In 2021, Sean Ono Lennon was looking for a way to make a music video for one of his parents’ signature songs and feeling creatively stuck—until he had a meeting with former Pixar animator Dave Mullins. The song, 1971’s Happy Xmas (War Is Over), is probably the most popular piece of music John Lennon and Yoko Ono wrote as a couple. But beyond appearing reliably on playlists around the world every Christmas, Happy Xmas (War Is Over) is also a peace anthem, and Sean wanted to reintroduce the song’s message. The song “just felt like it deserved some kind of piece to help get it out there for another generation,” Lennon says. The only problem was that every music video idea seemed to trivialize it. “It almost felt goofy,” Lennon says. “Like a Hallmark kind of thing. What are we going to show, a family sitting around a fire? It needed an actual narrative.”
Lennon was puzzling over that problem when a friend introduced him to Mullins, who had directed Pixar’s 2017 Oscar-nominated short film Lou, animated on features including Finding Nemo and Up and started a job as the chief creative officer of a new, LA-based animation studio called ElectroLeague in 2020. Over Zoom, Lennon and Mullins got to talking about historical wars, and the Christmas truce between British and German soldiers during World War I, when the two sides stopped fighting over the holiday and played some impromptu games of soccer.
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That conversation was a eureka moment. Two years later, and with the fortuitous involvement of the Beatles’ unofficial modern chronicler, Peter Jackson, Mullins has written and directed an ambitious, 11-minute animated movie about a chess game played across enemy lines with the help of a heroic carrier pigeon. The film, War Is Over! Inspired by the Music of John & Yoko, quietly had an Oscar qualifying run this fall and is now looking for a distributor.
“Sean and I are friends and he was initially wanting some advice about his script,” says Jackson, who directed and produced the 2021 documentary series The Beatles: Get Back for Disney+ and made a music video for the Beatles song Now and Then, which was released in November. “I first heard from Sean a few weeks after Russia invaded Ukraine, and it was clearly an important project for him. I remember telling him that an animated short film would take 12 to 14 months to make, and there was a very good chance the war in Ukraine will have resolved by the time it was finished. Here we are, and not only is the misery in Ukraine continuing with no end in sight, there’s now the war in Gaza.”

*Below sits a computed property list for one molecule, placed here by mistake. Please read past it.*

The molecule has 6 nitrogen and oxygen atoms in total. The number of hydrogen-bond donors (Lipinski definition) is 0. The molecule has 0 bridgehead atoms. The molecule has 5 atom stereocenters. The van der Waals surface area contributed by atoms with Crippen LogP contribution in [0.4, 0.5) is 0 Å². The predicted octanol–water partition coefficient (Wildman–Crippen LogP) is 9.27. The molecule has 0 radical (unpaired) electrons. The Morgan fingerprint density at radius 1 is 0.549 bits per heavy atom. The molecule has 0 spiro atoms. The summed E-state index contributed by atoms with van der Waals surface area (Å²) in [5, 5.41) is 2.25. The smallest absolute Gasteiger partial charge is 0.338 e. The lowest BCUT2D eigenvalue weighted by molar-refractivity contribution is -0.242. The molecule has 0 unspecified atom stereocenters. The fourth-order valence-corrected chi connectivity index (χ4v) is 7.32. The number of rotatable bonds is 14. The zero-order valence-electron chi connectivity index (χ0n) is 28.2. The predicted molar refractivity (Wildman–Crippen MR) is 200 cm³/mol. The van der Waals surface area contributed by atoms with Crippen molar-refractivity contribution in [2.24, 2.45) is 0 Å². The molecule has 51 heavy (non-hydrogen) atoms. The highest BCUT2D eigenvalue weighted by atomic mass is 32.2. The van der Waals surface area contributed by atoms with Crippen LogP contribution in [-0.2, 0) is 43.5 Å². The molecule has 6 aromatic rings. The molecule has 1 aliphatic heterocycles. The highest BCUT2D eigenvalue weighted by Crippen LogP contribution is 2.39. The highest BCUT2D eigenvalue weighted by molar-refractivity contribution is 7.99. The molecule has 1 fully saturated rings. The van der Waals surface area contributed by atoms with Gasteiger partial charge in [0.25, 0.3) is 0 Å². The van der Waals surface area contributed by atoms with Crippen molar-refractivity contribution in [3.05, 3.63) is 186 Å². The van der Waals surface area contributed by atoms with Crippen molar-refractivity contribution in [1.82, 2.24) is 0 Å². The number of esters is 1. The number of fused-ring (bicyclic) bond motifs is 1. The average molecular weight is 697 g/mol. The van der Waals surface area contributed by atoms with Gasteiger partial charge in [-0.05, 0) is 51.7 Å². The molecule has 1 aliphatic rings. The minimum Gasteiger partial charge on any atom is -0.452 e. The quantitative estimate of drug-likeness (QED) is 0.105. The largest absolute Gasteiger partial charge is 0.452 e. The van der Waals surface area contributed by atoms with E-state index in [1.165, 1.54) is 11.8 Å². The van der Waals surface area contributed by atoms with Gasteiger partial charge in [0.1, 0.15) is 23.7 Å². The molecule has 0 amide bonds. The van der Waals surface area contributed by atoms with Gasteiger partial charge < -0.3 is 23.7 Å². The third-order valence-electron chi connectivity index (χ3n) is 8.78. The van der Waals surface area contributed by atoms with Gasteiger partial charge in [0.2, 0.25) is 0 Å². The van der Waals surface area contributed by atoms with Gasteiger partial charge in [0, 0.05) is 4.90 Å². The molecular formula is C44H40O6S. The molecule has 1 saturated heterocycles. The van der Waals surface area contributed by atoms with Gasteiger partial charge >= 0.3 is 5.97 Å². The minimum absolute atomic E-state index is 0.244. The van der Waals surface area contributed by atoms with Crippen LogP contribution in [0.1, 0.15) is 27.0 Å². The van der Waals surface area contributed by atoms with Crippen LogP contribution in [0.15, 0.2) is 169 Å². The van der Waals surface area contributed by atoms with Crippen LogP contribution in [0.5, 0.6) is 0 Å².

War Is Over! was financed by a patchwork of independent backers, including Lennon and Ono, who are both executive producers, as well as Mullins and producer and ElectroLeague CEO Brad Booker. Jackson’s New Zealand-based visual effects company, WetaFX, participated by way of sweat equity—Weta has begun an expansion into animation and the short film provided a well timed learning opportunity for its artists. North Carolina-based Epic Games also supplied some financing, after seeing the creative way the filmmakers were using their Unreal game engine.
Visually the film’s style was inspired by artists including Norman Rockwell and early 20th century illustrator JC Leyendecker, as well as stylized World War I propaganda posters. For Weta artists, working on this type of animation posed new creative challenges. “They’ve won Oscar after Oscar for the very beautiful photoreal stuff that they’ve done,” says Mullins. “But for them to take cues from these fairly impressionistic paintings, it was a huge jump.”
Despite the stylized visuals, the filmmakers aimed for realism in the tone of the war— a fictional one—something they might not have gotten away with were they making the movie at a large animation studio, Mullins says. “We didn’t have a bunch of people trying to mess with our story,” he says. “We were pretty much free-range filmmakers, and I’m not sure what other studio would have done this film. We show the actual violence of the war.”
The movie closes with the Lennon and Ono song over the credits but the story itself unfolds against a score written by 15-time Oscar nominee Thomas Newman, who has written the music for features like Shawshank Redemption, WALL-E and Skyfall, but had never made a short. “I had always been worried about— the best thing about the movie was we had this incredible song. And the worst thing about the movie was we had this incredible song,” says Mullins. “It was so iconic, and how do you play into that? How do you make it fit? Some of those early conversations with Tom, I said, ‘Do we want to do a thing where we take some notes out of the song and put it into the score?’ He is like, ‘No, no, no. Don’t apologize for the song.’ I’m like, ‘Well, it’s going to be kind of a left turn.’ He’s like, ‘Let it be a left turn.'”
Over the past few weeks, Booker and Mullins have been showing the film to studios, in hopes of finding a home either in front of a feature film or on a streamer. It’s been well received, but hasn’t yet found a distributor.
The film’s timeliness is undeniable, but also, to Lennon, upsetting. “For me, it’s very sad that my parents’ message of peace and love is still relevant to this day,” he says. “It seems like such an old story.” He’s also aware that even something as seemingly universal as a call for peace can land poorly in 2023. “Some people are very sensitive about this message of peace today,” Lennon says. “They feel like it’s a denial of peoples’ pain. And I am not criticizing anyone. I’m saying I really believe in resolving problems peacefully as a concept, even though it sounds very naive. It’s something I was raised to believe and I still believe it.”
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